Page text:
The TRIAD Exhibition 20-21 Nov 2021

I teamed up with two lovely talented artists to create a weekend exhibition in the wonderful gallery space at Leadworks in Plymouth. Leadworks CIC is an innovative social enterprise, offering grassroots community organisations and artists a space to work, create and connect. A cafe and bar is an added attraction.

Jane wrote: We came together to voice our concerns over the predicament we face as a result of Capitalism’s inability to solve the global crisis affecting all our lives and the future of life on this planet.

Well said!

Jane’s powerful work expresses the horror and anguish she feels at the havoc wrought on our lives this year by chaos, corruption and governmental ineptitude in the middle of a pandemic and global catastrophe. And she is still smiling!

Jane Athron See

Nuala’s gentle landscapes paintings show the transformative beauty of local wild places but also as a reminder of what we could so easily loose.

Nuala Taylor See

I showed a variety of work contemplating the pollution of the seas and the ongoing devastation caused by ever increasing plastic, but also the current migration issues with desperate people risking their lives to seek refuge in the UK.

‘Washed Up’ – one beach, one day. Beach-combed fabric, plastic, washing line, pegs, sand.

Where did these items of wave-battered clothing come from? Who did they belong to and what happened to them?

These monoprints are part of a series about plastic in the oceans and the tangled web we leave behind: we are enmeshed by green-wash. Yellow symbolises nature’s warning!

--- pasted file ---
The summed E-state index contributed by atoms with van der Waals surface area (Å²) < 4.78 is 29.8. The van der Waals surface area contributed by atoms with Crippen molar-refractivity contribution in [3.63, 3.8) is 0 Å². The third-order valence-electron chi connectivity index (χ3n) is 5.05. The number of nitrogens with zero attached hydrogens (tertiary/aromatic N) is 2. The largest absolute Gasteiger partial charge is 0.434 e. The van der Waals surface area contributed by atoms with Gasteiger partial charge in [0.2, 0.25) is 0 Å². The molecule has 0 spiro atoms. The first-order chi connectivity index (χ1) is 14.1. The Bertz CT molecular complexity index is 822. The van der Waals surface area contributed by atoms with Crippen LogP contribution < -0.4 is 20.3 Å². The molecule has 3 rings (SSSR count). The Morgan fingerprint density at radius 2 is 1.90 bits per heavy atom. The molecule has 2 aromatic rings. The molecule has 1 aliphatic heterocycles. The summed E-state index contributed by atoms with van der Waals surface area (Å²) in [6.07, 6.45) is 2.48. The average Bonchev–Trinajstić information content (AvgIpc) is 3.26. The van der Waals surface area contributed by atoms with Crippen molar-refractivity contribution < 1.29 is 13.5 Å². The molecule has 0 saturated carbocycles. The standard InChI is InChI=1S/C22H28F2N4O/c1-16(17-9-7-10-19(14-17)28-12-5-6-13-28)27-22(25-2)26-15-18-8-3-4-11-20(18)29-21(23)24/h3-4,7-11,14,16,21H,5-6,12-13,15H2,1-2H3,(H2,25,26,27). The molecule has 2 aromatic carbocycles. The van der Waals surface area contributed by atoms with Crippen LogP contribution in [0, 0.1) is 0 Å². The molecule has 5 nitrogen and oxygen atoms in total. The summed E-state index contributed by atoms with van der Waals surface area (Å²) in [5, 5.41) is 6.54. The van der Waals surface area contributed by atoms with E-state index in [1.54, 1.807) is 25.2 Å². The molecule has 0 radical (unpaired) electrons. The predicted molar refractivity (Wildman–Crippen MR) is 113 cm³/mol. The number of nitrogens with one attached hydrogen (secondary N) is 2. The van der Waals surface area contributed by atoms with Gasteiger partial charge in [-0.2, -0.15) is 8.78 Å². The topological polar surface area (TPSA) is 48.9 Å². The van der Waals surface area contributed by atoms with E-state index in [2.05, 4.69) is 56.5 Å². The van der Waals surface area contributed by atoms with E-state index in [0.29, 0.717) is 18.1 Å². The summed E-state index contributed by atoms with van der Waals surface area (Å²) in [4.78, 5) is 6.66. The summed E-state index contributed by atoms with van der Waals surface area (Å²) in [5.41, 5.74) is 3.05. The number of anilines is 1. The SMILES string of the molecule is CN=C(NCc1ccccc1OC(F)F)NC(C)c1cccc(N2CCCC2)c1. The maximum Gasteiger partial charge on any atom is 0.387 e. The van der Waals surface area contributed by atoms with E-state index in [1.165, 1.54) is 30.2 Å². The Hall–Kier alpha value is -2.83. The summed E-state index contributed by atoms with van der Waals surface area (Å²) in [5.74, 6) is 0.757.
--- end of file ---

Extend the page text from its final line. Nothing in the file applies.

Yellow features again in the backdrop to a seaweed print utilising rocks from the beach to create the pigment for this unique art work. The dark paintings feature imagined sea creatures fluorescing in the depths of the ocean. The paint glows in UV light.

Polluted Ocean series – inks, acrylic, salt, bleach on board
Toxic Ocean – unique direct print on yellow with hand-ground pigment from rocks on the beach

Seaweeds and an extraordinary congealed mass of burnt plastic found on the beach, each shown in an antique wooden frame, contrast the natural and man-made, the things that nurture us and the things that threaten our existence. Beneath and scattered around the exhibits are uncanny lumps of black extruded plastic.

An interactive exhibit always attracts children and young people. I selected clean plastic items to arrange on a lightbox to question our relationship with plastic. Even the sanitiser is container in plastic …

What plastic? – everyday plastic items, lightbox, instructions

We attracted around 130 visitors over the weekend, had amazing feedback from young and old, with numerous conversations about our work, plastic and the environment. Thank you to all concerned for making this a very special show!

Myself with supporter Barry at the Triad exhibition

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